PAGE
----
By HOWARD BERGER
TORONTO (July 26) – With hockey in a merciful lull and summer in full bloom, I thought I would share with you the results of my cottage industry. When I moved from Thornhill to mid-town Toronto a year ago this month, I rented a 14th-floor apartment facing north. As such, I am treated – between March and November – to remarkable, ever-changing sunrises and sunsets.
Shortly after settling in the apartment, I began to photograph these spectacular images and post them nightly on my Facebook page (Howard Berger – Humber College). The reaction from friends, relatives and total strangers has been overwhelming. I can see why, and hopefully you will as well. It has nothing to do with me and everything to do with the primary and reflective colors of sunlight. When the sun sets through haze, it can look more like the planet Jupiter (below).
I am fortunate being able to begin and end daytime with such wonderful views. I hope you’ll enjoy a number of them here:
SUNSET THROUGH HAZE
As mentioned, when the sun sets through haze – usually a light cloud layer – it takes on a progressively pink hew and looks much like photos we see of Jupiter – the giant gas ball and biggest planet in the solar system. I am able to zoom in and magnify this stunning effect:
PART OF A CLOUD IN FRONT OF SETTING SUN (TOP-RIGHT).
Various shades of orange and blue are predominant in the morning sky, as the sun rises from the east. On my balcony, I look to the right and frequently point my NIKON lens at some stunning images:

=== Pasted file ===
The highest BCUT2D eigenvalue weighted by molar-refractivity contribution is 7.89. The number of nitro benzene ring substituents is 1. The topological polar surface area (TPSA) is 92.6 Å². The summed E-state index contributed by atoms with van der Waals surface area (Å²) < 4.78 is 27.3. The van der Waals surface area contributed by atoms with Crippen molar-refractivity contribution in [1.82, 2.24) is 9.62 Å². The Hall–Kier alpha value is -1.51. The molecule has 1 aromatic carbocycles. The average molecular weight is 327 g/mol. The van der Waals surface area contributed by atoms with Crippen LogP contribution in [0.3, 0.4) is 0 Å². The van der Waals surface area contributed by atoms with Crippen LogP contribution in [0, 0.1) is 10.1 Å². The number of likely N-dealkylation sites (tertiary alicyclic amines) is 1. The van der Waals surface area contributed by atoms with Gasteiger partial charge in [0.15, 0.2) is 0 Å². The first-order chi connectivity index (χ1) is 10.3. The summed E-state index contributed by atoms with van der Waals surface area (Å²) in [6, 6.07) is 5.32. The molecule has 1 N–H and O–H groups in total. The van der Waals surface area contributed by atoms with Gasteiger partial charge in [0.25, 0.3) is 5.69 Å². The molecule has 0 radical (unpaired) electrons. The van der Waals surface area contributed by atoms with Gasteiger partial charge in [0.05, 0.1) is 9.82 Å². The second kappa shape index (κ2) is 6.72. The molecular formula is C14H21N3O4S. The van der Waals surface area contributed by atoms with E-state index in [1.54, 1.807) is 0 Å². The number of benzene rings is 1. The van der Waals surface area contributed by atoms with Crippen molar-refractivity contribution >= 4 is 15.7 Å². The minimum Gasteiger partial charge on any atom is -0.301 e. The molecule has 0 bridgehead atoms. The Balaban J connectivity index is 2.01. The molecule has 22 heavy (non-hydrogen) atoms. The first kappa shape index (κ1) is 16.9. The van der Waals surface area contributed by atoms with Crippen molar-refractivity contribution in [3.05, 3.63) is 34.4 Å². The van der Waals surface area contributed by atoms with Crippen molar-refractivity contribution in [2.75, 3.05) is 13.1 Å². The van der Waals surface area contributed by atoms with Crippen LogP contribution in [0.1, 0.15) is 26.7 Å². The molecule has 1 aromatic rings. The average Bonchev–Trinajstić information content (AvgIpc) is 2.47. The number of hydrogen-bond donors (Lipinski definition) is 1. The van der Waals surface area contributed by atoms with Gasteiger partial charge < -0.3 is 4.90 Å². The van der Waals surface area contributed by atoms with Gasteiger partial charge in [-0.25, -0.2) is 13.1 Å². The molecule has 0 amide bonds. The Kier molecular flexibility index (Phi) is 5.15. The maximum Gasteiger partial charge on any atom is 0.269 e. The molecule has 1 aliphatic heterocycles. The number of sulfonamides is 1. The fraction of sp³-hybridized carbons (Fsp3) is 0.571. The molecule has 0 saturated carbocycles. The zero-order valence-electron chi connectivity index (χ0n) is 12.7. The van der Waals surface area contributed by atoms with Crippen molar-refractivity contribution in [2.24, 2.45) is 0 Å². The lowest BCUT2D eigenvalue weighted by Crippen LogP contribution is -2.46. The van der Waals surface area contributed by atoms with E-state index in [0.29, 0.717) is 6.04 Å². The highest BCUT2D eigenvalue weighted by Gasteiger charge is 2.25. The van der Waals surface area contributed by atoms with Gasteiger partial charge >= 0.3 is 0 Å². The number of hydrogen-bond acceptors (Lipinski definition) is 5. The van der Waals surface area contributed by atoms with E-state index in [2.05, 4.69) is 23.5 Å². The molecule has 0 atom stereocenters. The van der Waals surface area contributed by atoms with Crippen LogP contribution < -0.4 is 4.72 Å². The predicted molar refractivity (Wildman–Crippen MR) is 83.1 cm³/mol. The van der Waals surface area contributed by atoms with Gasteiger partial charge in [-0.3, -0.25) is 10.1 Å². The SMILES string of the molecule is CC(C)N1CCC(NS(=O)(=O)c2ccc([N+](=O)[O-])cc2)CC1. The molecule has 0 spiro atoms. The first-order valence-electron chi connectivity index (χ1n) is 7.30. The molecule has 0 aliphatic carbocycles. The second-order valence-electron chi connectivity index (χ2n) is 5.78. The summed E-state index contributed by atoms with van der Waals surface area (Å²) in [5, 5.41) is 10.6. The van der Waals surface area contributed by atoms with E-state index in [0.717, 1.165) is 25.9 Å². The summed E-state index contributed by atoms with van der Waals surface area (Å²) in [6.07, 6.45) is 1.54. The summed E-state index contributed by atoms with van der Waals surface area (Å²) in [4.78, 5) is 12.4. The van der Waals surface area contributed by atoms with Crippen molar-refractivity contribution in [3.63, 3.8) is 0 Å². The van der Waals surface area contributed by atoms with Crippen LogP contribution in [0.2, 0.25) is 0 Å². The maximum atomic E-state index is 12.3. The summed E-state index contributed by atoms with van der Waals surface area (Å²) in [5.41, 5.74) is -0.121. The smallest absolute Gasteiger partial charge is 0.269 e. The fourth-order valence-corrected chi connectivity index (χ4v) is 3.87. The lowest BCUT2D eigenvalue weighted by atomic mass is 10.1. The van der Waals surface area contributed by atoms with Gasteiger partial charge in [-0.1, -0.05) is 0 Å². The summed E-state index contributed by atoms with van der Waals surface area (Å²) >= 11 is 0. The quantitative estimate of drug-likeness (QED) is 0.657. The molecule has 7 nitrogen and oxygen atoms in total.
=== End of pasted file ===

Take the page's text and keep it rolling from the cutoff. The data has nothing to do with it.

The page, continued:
SUNRISE REFLECTION OFF MY BEDROOM WINDOW.
45 YEARS AFTER APOLLO 11
As someone who remembers the first moonwalk on July 20, 1969, it’s difficult to comprehend that 4½ decades have passed since Neil Armstrong and Buzz Aldrin took their historic steps. I snapped this lunar photo two weeks ago from a parking lot north of my building:
Summer is a time of unsettled weather:
A STORM SYSTEM OVER MID-TOWN TORONTO WITH OFFICE/CONDOMINIUM TOWERS OF YONGE ST. AND SHEPPARD AVE. IN THE DISTANCE.
IT CAN GET DOWNRIGHT UGLY ?? AT THIS TIME OF YEAR.
I TOOK THIS PHOTO, JULY 16, OF LATE-DAY SUN REFLECTING OFF VERY BLACK SKY AFTER A THUNDERSTORM HAD PASSED THROUGH NORTH PART OF THE CITY.
The convection build-up that leads to thunderstorms can rise 40,000 feet into the air – higher than most commercial airlines cruise:
CLOUDS ?? THAT ARE SLIGHTLY LESS-MENACING.
ORANGE AND RED OF SUNSET
These are often the most spectacular views from my balcony:
FROM THE ROOFTOP
In mid-July, I went to the sun-deck of my building (26th floor). A weather system over Lake Ontario glowed orange and pink as the sun set:
As the sun descends, it reflects a variety of color off clouds:
EVEN IN THE ABSENCE OF COLOR, SUNSET CLOUDS ?? ARE NEAT.
Close to sunset, the contrails of jets at cruising altitude are visible:
TO AND FROM PEARSON
From my mid-town balcony, I have a terrific vantage-point of jetliners leaving and approaching Toronto Pearson International Airport. As a long-time traveler, I enjoy watching them soar past:
On the evening of July 16, 2014 – after a thunderstorm:
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